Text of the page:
SALT LAKE CITY — More than a few hundred people gathered at the Jordan Park on Salt Lake City's west side Saturday to celebrate the Philippine Independence Day.
It was a day filled with music, laughter, and most importantly, Filipino food.
"Very excited to be among my people and to celebrate the independence day," said attendee Spencer Ferrer.
The Yum Yum Food Truck, which was vandalized with racist, anti-Asian hate messages last week, unveiled its new look at the event.
Utah Jazz star and Filipino-American Jordan Clarkson donated the new wrap for the truck, as well as the detailing and restoration.
"I got on the phone and they got on the phone, and we all just made the contact real quick and made it happen," Clarkson said in a post-game interview posted to ESPN's Twitter.
The community turned out in droves to support the food truck. The wait was an hour-and-a-half at times, with hundreds of people lined up to taste their food.
"Seeing all these people come here to support us is amazing," said Natalie Richards.
Throughout the pandemic, Asian-Americans and Asian-owned businesses have experienced a wave of racist attacks and bouts of vandalism. According to reporting from CNN, hate crimes against Asians in the country's 16 largest cities is up 164% from this time last year.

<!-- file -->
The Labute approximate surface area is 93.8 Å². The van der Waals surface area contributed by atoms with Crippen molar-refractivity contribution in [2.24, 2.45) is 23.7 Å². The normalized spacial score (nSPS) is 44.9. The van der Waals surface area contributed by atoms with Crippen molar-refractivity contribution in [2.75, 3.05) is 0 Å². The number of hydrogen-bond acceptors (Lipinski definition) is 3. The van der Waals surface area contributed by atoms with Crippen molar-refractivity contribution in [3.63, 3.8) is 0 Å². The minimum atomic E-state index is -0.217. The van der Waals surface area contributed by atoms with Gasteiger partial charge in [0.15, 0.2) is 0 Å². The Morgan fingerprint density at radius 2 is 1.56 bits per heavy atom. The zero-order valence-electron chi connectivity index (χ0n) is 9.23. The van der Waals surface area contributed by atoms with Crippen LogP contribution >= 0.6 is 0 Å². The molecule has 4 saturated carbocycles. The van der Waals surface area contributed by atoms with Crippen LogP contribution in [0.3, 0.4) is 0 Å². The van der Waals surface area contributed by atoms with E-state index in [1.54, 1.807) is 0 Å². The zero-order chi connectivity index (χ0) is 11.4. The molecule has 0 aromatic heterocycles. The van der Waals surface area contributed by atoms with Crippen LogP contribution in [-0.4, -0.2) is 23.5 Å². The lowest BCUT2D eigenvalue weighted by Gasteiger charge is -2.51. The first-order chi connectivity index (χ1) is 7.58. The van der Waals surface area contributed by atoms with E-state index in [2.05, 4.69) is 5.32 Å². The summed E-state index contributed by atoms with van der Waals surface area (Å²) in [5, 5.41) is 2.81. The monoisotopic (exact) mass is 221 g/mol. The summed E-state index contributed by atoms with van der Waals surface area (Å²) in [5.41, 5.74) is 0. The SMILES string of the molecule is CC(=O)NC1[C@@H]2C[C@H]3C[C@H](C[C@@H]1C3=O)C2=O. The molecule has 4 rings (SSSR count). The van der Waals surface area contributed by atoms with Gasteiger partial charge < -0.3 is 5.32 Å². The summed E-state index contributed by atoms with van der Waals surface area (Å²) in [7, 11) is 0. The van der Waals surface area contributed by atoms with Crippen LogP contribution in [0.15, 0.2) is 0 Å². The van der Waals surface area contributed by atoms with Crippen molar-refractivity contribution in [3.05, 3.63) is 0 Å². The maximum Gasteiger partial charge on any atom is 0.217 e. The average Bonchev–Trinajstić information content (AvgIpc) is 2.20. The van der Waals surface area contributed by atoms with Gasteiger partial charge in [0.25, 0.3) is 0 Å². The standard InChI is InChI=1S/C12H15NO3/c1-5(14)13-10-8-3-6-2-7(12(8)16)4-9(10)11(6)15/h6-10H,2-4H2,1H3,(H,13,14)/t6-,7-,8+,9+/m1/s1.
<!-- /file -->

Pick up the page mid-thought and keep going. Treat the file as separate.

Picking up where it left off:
Attendees said events like the Philippine Independence Day celebration can help to bridge the divide.
"It is so sad," said Regina Mercado, a co-chair of the Filipino Festival who helped organize the event. "But we hope, we're hoping that people will accept one another because we co-exist."
"I'm here to support the Philippine community and make sure that they know there are people here that support the cause and love the people," said Judy Weeks-Rohner.
Mercado and other organizers said they were not expecting the massive turnout on Saturday.
"Celebrating my heritage means a lot to me," said Richards. "Being half Filipino is really amazing. I get to show both sides being half white and half Filipino. Being here with my friends means a lot because they're supporting me as well."
"Love is greater than hate," added Ferrer. "So, we've got to represent."